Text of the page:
The song title entwines the dual identity of the word for a North American wasp and a proprietary trucker’s capsule for staying awake on the road, a potent over the counter legal energiser. Stephen’s signature guitar segues into the big swelling sound of powerful strings and back again. When I asked Stephen whether the term Big Beat was a reference to the 1966 Donald Myrus book Ballads, Blues and The Big Beat he referred me to The Doors song The Wasp (Texas Radio and The Big Beat) from their 1971 tour de force album LA Woman. Fearing started to write this song with Tom Wilson, one third of Blackie & the Rodeo Kings. Tom also has his own album, Dog Years, out on True North, released earlier this year.

2. The Man Who Married Music

This is performed by an acoustic trio producing wonderful interplay between Stephen’s guitar, the mandolin of Dan Whiteley and Dobro from Colin Linden, the third member of Blackie and The Rodeo Kings. The subject matter is a jigsaw of Stephen’s stepdaughter expecting a baby mixed with Fearing’s perception that it is in fact his wife who is pregnant coupled with Stephen’s yearning for his wife while out on the road.

3. One Flat Tire

A driving rhythm propels this track, another road song, this time based on the passing blowouts on the highways. This is the most instant song on the album before the others flower into your consciousness. The reference to Bernie is Bernie Finkelstein, his manager, who was in hospital in recent times but pulled through. There is a precedent here, in 1979, Cockburn mentioned Bernie in his song How I Spent My Fall Vacation.

4. Love Only Knows

At gigs Fearing announces this song as being about Finlayson’s 14 year old daughter cutting the apron strings with a machete! The opening line “You, you’ve got the eyes of a heart that’s on fire” is perfectly illustrated in the CD booklet by a Halloween pumpkin face flaring by candlelight! The horns arranged by David Travers- Smith convey the exact exquisite emotion and Colin Linden plays a beautiful Dobro, which sounds just like David Lindley.

5. Like Every Other Morning

The subject matter is seemingly a song about departing offspring set in part to a rhythm Cockburn used in 1999 for Last Night Of The World. Fearing also used the same riff for his live rendition of his The Bells of Morning from his 2000 True North album, Blue Line. There are beautiful chiming strings arranged by Michael Dragoman, electric guitar played by Stephen and the harmony vocals of Suzie Vennick. The whole production brings to mind classic popular songs.

6. When My Work Is Done

This song about parents has a great down home bluegrass sound in the style of say, The Soggy Bottom Boys from the film, O Brother, Where Art Thou? It’s the same trio as on The Man Who Married Music but with the drum and percussion of Gary Craig.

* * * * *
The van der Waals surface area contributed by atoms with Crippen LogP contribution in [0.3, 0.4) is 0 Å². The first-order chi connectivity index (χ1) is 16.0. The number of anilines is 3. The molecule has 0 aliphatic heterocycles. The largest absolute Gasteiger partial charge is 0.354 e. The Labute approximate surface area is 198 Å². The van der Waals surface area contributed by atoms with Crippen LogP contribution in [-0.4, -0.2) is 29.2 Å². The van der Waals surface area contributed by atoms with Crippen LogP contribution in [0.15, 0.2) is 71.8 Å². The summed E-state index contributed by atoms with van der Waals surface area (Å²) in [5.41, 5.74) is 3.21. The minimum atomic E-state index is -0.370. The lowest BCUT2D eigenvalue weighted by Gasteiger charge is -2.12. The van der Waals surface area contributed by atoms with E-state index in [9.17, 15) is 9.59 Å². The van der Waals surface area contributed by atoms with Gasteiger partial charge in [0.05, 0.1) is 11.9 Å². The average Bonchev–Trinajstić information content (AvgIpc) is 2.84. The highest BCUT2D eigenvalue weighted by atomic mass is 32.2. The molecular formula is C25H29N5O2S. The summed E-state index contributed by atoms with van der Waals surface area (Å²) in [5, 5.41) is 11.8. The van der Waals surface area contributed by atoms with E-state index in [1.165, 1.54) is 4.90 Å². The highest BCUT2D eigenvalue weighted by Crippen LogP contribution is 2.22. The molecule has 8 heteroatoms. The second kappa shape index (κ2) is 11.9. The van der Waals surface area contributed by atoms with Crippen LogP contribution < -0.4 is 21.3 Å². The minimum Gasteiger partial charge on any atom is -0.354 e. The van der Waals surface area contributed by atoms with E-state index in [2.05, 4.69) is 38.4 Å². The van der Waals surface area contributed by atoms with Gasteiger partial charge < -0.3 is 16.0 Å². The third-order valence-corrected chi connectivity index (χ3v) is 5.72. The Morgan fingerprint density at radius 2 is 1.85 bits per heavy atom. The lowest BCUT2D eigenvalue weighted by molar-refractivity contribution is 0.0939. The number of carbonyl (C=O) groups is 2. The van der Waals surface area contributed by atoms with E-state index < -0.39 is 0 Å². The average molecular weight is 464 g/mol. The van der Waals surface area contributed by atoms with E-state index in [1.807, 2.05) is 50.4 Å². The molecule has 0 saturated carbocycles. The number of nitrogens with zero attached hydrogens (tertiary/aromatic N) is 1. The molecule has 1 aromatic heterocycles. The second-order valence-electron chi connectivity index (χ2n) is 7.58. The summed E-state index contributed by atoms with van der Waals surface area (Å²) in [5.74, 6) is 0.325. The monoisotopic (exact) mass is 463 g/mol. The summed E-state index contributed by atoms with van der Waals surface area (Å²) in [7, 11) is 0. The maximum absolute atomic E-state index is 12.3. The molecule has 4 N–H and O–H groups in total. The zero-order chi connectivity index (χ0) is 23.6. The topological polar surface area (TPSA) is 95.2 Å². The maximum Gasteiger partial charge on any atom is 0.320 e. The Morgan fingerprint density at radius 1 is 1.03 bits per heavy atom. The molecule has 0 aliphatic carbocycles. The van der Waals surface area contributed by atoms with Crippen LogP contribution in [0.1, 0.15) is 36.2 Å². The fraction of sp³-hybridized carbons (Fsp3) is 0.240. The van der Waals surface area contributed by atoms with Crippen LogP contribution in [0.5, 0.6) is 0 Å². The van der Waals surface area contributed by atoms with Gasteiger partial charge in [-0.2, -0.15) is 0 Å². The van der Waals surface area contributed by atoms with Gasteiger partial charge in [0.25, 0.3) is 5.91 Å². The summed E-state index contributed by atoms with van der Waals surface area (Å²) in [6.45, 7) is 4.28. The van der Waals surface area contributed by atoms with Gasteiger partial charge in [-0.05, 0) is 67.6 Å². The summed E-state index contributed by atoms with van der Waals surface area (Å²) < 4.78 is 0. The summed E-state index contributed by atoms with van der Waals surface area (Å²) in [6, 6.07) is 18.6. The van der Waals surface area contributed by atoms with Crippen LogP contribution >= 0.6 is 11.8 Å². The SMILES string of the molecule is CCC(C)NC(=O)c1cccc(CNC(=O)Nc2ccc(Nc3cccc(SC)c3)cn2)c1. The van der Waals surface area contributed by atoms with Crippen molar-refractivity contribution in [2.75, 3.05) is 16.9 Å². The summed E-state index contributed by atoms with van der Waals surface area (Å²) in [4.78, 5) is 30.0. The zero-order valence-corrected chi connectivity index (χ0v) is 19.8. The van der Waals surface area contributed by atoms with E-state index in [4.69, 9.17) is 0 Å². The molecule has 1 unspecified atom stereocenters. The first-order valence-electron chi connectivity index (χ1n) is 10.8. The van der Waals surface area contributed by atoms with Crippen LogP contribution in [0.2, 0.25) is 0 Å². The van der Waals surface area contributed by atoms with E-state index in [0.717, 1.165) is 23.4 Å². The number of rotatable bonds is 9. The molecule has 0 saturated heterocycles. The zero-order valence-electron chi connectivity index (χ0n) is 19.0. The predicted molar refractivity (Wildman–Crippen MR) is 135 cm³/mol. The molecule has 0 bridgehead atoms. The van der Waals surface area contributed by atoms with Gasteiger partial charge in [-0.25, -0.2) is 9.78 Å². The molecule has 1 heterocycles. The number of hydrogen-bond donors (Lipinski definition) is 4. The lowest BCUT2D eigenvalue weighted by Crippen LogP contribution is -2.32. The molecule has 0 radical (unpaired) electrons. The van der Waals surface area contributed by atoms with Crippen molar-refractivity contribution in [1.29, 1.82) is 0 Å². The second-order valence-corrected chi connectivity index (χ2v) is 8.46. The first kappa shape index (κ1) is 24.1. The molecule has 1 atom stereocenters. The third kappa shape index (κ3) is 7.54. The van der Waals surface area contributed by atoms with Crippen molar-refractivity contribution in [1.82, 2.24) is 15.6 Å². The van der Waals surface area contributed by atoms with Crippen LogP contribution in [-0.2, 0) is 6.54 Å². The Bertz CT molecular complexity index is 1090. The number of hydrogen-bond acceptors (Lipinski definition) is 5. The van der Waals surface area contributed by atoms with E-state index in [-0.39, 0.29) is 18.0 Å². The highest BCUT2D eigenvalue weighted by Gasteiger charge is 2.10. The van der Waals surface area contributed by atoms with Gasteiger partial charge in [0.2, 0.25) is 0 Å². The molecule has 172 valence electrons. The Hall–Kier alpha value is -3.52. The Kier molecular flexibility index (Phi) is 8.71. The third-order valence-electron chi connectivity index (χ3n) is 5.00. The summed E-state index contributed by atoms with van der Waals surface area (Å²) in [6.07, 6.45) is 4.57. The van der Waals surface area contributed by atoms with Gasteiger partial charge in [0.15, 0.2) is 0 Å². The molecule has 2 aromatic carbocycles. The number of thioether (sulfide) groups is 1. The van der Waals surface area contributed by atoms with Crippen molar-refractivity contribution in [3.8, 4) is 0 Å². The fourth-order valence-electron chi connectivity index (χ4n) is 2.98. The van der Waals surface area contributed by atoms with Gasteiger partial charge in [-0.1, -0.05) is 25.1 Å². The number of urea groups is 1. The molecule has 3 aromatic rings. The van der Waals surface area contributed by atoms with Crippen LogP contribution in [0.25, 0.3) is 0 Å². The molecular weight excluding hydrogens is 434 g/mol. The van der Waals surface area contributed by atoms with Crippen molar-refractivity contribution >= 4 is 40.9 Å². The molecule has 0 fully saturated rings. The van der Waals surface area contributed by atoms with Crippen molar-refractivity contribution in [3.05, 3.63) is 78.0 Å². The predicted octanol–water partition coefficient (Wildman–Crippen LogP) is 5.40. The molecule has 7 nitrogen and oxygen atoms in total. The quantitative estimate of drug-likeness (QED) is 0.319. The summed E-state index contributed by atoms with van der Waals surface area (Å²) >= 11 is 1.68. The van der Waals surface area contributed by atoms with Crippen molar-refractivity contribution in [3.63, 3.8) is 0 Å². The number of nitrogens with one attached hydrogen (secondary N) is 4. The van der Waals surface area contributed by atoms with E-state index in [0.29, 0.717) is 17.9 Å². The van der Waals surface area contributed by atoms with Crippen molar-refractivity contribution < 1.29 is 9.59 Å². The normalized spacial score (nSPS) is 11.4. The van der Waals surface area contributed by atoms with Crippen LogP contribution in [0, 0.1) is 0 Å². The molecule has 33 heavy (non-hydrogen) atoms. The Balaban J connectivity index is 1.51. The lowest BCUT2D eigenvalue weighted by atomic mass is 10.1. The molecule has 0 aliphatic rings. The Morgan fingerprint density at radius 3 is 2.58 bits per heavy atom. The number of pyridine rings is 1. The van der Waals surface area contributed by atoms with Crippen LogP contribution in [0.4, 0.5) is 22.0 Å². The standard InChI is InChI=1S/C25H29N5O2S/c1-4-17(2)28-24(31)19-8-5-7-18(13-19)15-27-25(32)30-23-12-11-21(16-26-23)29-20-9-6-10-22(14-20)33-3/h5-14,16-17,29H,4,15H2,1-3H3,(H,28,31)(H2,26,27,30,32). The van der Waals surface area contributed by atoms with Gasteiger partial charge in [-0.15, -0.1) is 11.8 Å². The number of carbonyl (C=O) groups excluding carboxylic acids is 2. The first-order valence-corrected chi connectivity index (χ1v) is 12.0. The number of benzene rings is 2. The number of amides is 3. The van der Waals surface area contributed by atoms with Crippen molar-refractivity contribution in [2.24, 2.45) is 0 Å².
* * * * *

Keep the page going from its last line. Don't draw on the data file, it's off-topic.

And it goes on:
7. Whoville

Stephen has written this splendid original acoustic guitar instrumental and named it after the town in the book, How The Grinch Stole Christmas! by Theodor Seuss Geisel. As Fearing puts it “This tune is Dr. Seuss meets John Philip Sousa.” I hear variations on Scott Joplin from compositions like Heliotrope Bouquet.

8. This Guitar

The trio of Fearing, Bird and Craig play while Stephen sings about how he and his sisters sang in the back of the family car when growing up in Ireland.

9. Johnny’s Lament

A Johnny Cash DVD with the on screen quote “Sometimes at night when I hear the wind I wish I was crazy again” was the inspiration for this song. Fearing has huge admiration for Cash and really pulled out the stops with some marvellous vocals and an engaging and sedate pace for the song. The languid guitar, bass and strings produce a beautiful ballad shuffle. Fearing lays awake waiting for the morning sensing “A watercolour morning bringing roses for the dawn.”

10. Ball “n” Chain

Another co-write with Josh Finalyson and a duet performance with Fearing and Richard Bell (Full Tilt Boogie Band, The Band etc) on rolling barrelhouse piano. This song is a paean to the difficulty of personal relationships.

11. Goodnight Moon

Stephen heard this song written and performed by Will Kimbrough on one of those CDs free with a magazine. Fearing was having trouble making it his own until Scott wired his little 12 string Hammertone guitar through a rotating Leslie cabinet to come up with the glowing notes that now decorate the song. Kimbrough may have taken the title of the song from a children’s book of the same name comprising a short poem of goodnight wishes. Stephen excels with a falsetto vocal and the guitar and piano meander to an atmospheric coda.

To top this off Stephen has spent considerable time and attention to detail with Michael Wrycraft to produce a fascinating CD package. The artwork subject matter is a combination of material from Merritt’s house like the “hop” graphic on the back of the booklet and the right arm impression while other items are from Stephen such as the rubber Fearing death mask used in a Blackie and The Rodeo Kings video, the innards of a photographic projector that Stephen uses as an amplifier and a Tom Wilson painting – the face. The glass valve decorated with the cartoon trumpet player is borrowed from a specialist who repairs tube microphones and the children walking hand in hand is a silhouette Stephen picked up Austria. A yellow jacket wasp is hiding on the inside cover of the booklet and Stephen is dwarfed by a forest of immense trees on the cover itself.

If you think you know Stephen Fearing and that I’m recommending a singer songwriter just knocking out another album, think again. This is a disc of consummate songs with great arrangements.

May 2006